“I was the only female on a 64-person team when I landed there, so in the dressing rooms it was quite crazy”

“There we really did face issues with me being a female – they just weren’t used to having a woman ask or tell them things at all. Obviously, the international team was absolutely fine – they were quite used to it – but dealing with the artist side was very hard. It was a real baptism of fire. I think that’s where my addiction to really difficult shows started,” she laughs.

It may be that addiction that led Ginger Owl to take on their biggest international client yet – MDLBEAST, the Saudi Arabia-based entertainment company behind Soundstorm Festival and XP Conference.

Contrary to what one might think, Skipper says that Ginger Owl’s challenges in the market have “nothing to do with them being female and everything to do with Saudi being a really new market.”

“They just have a completely different way of working,” she explains. “They will phone you at four in the morning and tell you that one of the artists wants to go on a trip into the dunes the next day and expect it done. At first, we fought against it, but it’s actually just a cultural difference.

“I think, in a slightly sick way, I quite enjoy the challenge”

“You still have to do your prep, but you also have to be ready to deal with anything. We get calls for Soundstorm where they say the head of a tech company is on his way, and he’s going to need cars, hotels, and visas, and his jet lands in however many hours. And there’s nothing you can do except just get on with it. I think, in a slightly sick way, I quite enjoy the challenge,” she laughs.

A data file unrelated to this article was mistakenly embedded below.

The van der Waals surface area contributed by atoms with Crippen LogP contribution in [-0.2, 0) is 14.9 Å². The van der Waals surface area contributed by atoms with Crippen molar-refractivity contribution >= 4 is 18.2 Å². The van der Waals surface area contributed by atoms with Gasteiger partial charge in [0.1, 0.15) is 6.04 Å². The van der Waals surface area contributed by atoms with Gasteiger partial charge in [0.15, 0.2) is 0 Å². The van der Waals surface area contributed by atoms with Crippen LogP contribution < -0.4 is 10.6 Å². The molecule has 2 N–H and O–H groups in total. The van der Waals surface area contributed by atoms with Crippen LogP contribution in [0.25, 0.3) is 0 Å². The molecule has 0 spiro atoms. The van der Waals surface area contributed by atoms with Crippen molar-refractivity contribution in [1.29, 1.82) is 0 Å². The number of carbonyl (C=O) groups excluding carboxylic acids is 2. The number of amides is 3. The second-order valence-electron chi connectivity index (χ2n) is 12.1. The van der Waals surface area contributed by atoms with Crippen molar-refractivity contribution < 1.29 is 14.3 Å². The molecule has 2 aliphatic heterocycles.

With MDLBEAST demanding ample time and manpower, Ginger Owl has set up a whole team in Saudi led by Skipper, who now splits her time between Riyadh and Suffolk while Chennells manages the UK side of the business.

In the last two years, the Ginger Owl team has grown to 12 full-time staff, as well as a raft of multiskilled industry professionals on a freelance basis.

Last year, that team worked on 85 events including 39 festivals, 20 awards shows and TV productions, 6 tours, 11 unique events, 6 film/ TV premieres, 2 landmark sporting events, and the state funeral. And with 2023 looking to be just as busy for Ginger Owl, IQ asks Chennells and Skipper what’s next for them.

“We’re trying to step back and be more strategic and let our managers run the festivals, and then we can oversee it all… I think we’d like to do less firefighting,” laughs Chennells.